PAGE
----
The previous year I had managed a selfie with Roger Federer in Perth, which had fuelled my desire to aim higher on the famous people spectrum.
Fast-forward to June 2021 and I am scrolling my Facebook feed at some random hour of the day, when I come across a post promoting blind tennis. I stopped scrolling and started thinking — could this actually work for me?
Find out how you can get involved this year on the IDPwD website.
Never, not at any point in the last decade, did I imagine I could play tennis. It just did not seem realistic for someone who couldn't see or hear. How on Earth could I be entertaining such an idea? You're being silly Ness, I reprimanded myself.
But despite these doubts, my curiosity got the better of me and I found myself standing on a tennis court one Tuesday night, surrounded by other blind players.
On the drive to the tennis centre, I'd been arguing with myself about the ridiculousness of the whole thing — I'd almost convinced myself it was a cruel joke the internet was playing on me and there was no such thing in existence.
I was soon to find out how wrong I'd been to question my abilities so intensely.
I was warmly welcomed by Ian Ketteringham and Dan Bentel, my coaches. Although on this first evening it was extremely cold to be outdoors, I ended up surprising myself by having a lot of fun. The balls we used were very soft, contained a bell, and came in black and fluoro yellow.
Aside from these adjustments and the fact that the ball was allowed to bounce more than once before being hit, blind and low-vision (blv) tennis resembled sighted tennis. The same rules still applied, there were just these minor changes to account for the lack of vision. Naturally, the bell was of no use to my ears, so I channelled my energy elsewhere.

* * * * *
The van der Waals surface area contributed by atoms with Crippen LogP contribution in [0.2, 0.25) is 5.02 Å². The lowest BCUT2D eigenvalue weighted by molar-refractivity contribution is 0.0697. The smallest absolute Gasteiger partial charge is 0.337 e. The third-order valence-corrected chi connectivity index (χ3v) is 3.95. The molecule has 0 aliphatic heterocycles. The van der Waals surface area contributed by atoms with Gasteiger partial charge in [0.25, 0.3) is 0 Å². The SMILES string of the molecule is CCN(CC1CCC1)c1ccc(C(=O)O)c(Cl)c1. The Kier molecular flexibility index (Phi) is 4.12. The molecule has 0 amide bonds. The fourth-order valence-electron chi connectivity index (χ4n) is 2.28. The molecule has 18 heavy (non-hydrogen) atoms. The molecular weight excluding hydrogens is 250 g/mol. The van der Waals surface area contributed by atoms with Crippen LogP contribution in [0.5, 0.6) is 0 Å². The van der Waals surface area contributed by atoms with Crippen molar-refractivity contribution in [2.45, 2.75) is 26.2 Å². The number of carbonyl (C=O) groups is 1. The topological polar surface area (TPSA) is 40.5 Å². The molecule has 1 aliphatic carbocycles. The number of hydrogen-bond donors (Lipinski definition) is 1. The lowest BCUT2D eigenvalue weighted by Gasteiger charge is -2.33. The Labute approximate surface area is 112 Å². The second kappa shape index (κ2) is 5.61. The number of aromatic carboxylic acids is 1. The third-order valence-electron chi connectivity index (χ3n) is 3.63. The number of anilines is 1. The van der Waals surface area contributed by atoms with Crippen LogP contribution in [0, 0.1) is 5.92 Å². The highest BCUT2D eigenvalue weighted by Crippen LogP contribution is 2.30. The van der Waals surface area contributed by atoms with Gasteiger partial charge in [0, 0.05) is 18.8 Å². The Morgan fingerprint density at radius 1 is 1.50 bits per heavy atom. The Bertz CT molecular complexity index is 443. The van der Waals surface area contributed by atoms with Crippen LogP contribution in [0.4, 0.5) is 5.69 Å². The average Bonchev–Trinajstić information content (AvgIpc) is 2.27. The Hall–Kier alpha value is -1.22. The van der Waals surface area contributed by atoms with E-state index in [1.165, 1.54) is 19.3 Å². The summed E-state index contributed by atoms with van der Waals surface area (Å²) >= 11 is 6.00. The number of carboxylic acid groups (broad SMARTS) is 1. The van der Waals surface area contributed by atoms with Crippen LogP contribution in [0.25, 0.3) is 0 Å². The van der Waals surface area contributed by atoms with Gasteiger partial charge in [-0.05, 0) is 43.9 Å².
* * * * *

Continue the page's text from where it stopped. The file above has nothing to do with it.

Several weeks later, I asked Ian for a private lesson as I had discovered that the one hour a week wasn't satisfying my deep thirst for improvement. Something had become unleashed inside me — I wanted to learn, and thereafter to win.
It was new territory for both Ian and I, we would have to muddle along and figure out things as we went.
I began to genuinely look forward to my private classes each week — Ian and Dan were very encouraging and open-minded, which helped make me feel at ease and comfortable making mistakes because they were never critical.
The coaches seem to believe I have the potential to win games — if a professional is telling me this then it must hold some truth surely? I guess we'll see.
The new year has some exciting things in store for me, I just need to be patient and everything will fall into place.
The success of the Paralympics in Tokyo offer all of us an opportunity to reassess how we view and treat people with disabilities in modern society, writes Matthew Haanappel.
Putting on my journalist hat, I asked Dan and Ian on their thoughts about blind tennis and how they found it coaching me.
"There have been so many rewarding things about the program, but I think the most rewarding part would have to be that I'm bringing my favourite sport to a group of people for whom it was previously an impossibility," Dan said.